I am a dog person, but since I have been a member of SCARS since the beginning, I have learned more about cats than I even thought I would. TNR, properly caring for stray cats, fostering, rescuing, and rehoming them. If you are more into dogs, check out Blue’s and Bella’s stories.
One of the oldest Greek charities, SPAZ operates in the southern suburbs of Athens and it is run entirely by volunteers. Since 1987, SPAZ’s aim has been to control the stray animal population by neutering and homing as many stray cats and dogs, as possible and to encourage responsible pet ownership.
I started helping SPAZ around spring 2016, and I only have respect for what they stand for. It is a generous and respectful charity, maintaining a low profile and trying to do the best for the stray animals of the municipality and the surrounding areas. SPAZ’s work is about quality, not quantity, working mainly with foster homes and trying their best to help their rescue overcome medical and behavioral issues.
The Greek Animal Welfare Fund (GAWF), operating in Greece as Animal Action Greece, is a charity based in London and Athens that strives to improve the welfare of all animals in Greece. Founded in 1959, GAWF works with street animals, working animals, pet animals – in fact, any animals that need help. As well as practical and veterinary work, which is often life-saving, it campaigns and lobbies the Greek Parliament, supports smaller animal welfare groups in Greece, runs an education program and offers training in animal care.
Basically, Animal Action is everywhere and it is there for everyone. From helping and neutering stray dogs and cats to improving farm animal welfare and caring for horses, donkeys and mules, GAWF’s mission statement is : “Striving to improve the welfare of animals in Greece”. All animals. Its staff includes vets, equine dentists, and farriers.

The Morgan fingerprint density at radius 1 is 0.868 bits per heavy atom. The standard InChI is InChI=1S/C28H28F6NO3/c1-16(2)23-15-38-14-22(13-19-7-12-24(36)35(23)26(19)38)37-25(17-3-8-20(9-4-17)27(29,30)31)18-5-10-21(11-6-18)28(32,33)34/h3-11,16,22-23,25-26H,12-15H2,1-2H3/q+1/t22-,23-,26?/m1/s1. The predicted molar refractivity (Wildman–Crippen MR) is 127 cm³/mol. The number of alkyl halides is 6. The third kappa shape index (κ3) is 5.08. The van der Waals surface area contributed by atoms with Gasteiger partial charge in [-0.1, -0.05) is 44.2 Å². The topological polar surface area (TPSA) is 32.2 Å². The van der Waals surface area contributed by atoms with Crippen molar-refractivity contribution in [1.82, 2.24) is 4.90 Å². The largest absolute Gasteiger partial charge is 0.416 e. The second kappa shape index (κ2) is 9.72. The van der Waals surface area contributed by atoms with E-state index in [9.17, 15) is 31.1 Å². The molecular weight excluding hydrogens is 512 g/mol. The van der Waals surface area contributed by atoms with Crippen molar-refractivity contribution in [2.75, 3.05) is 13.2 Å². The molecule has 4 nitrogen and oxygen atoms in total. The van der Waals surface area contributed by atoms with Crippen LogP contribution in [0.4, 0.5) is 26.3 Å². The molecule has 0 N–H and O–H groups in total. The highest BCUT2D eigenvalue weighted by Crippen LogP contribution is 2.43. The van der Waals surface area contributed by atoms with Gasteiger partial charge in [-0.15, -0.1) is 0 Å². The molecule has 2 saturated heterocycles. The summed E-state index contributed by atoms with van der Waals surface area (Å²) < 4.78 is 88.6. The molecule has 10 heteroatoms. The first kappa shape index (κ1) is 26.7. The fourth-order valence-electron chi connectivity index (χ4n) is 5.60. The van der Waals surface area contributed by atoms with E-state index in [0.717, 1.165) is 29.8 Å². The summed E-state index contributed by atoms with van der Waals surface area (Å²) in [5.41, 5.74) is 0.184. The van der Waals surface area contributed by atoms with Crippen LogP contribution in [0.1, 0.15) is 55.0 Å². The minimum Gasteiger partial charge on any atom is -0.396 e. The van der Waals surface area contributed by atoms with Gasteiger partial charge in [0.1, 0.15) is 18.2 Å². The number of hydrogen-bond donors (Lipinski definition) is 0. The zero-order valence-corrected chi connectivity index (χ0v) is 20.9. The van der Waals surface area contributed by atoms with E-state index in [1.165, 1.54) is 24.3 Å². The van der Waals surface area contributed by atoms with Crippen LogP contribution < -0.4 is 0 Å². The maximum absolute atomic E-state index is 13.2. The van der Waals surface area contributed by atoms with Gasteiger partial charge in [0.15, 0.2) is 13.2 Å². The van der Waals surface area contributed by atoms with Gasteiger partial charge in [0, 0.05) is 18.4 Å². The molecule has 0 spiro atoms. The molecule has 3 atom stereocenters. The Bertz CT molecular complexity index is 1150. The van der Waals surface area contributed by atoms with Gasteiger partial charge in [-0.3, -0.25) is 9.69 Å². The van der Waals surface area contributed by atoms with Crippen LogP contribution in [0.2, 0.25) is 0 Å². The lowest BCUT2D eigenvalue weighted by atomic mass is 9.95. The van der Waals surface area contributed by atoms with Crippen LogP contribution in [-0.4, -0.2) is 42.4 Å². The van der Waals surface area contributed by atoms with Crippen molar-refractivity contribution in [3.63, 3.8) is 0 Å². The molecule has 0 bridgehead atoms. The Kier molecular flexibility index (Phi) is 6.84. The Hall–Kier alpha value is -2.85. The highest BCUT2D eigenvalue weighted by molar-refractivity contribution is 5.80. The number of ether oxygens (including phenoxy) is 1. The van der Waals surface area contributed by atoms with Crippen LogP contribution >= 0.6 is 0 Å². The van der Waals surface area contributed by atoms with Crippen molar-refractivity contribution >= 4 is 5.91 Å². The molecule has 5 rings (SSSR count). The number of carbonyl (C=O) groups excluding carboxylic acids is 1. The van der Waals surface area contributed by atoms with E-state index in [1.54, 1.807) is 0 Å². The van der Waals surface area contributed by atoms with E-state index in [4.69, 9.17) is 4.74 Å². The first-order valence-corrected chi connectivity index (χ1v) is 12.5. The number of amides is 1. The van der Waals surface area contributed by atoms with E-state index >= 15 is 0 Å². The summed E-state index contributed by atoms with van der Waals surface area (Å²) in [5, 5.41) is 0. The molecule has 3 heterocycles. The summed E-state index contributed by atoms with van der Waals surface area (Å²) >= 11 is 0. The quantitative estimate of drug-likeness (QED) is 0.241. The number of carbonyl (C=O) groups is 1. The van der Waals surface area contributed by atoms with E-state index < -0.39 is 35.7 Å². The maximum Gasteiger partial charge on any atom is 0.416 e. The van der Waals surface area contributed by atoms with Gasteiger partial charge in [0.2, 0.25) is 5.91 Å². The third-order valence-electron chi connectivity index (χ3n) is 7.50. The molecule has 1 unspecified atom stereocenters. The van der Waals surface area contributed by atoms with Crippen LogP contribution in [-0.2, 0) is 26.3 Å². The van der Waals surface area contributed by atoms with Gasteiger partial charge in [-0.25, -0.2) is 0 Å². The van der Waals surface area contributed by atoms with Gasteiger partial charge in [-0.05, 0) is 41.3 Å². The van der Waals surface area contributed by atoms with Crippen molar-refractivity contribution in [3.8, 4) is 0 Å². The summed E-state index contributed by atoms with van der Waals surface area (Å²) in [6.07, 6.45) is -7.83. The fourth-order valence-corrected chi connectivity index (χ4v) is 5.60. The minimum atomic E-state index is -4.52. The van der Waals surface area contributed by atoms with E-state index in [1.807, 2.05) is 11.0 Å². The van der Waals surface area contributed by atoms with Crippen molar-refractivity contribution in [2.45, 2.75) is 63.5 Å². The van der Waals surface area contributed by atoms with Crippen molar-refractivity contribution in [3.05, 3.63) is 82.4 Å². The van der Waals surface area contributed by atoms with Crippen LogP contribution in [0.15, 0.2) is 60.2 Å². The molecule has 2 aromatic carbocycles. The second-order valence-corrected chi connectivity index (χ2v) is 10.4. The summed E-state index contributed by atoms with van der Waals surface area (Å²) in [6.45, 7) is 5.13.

Every weekend, the Animal Action staff is in a different part of rural Greece,
ceaselessly neutering stray dogs and cats, providing medical care for the local donkeys, mules and horses and supporting the “stop the trucks” campaign, determined to end the inhumane transportation of poultry, live cattle, pigs, sheep, goats and equines.
Why Penny? Well Penny was just another stray dog. Every day, at the bust stop, she would meet Ellie, an Australian woman, working as a journalist in Greece at the time. One day Penny just wasn’t here anymore. The security guards pointed at a corpse on the side of the road, and there she was, probably poisoned or hit by a car. Ellie named her charity after her, and about the marathon, well, there actually is a marathon taking place every year, both in Greece and Australia, where animal lovers get to run …kilometers, spreading the word. Check it out here.
Apart from running once a year for the cause, Penny Marathon supports various other Greek charities and individual rescuers, like they did in Oliver’s case. It provides “both a voice to stray, abandoned, neglected and abused companion animals (cats and dogs) and support to the people and groups that fight to save their lives”. The money raised through donations and sales is primarily used for various stages of the rescue–rehome process.
Greek Animal Rescue
Greek Animal Rescue is a UK based registered charity, founded in 1989, which aims to help the abused, neglected, stray, and injured animals of Greece. GAR supports a number of Greek animal shelters and finds homes “for the lucky few in the UK and several other EU countries.”
Now why is there an English charity helping out the Greek strays? Well, because they need all the help they can get, and even that is not enough. Gar knows that, and there is even a section in their website providing tourist advice for animal lovers visiting Greece on how to deal with abuse and neglect cases. Two of my favorite rescue dogs are under GAR’s protection, Spok and Nicky.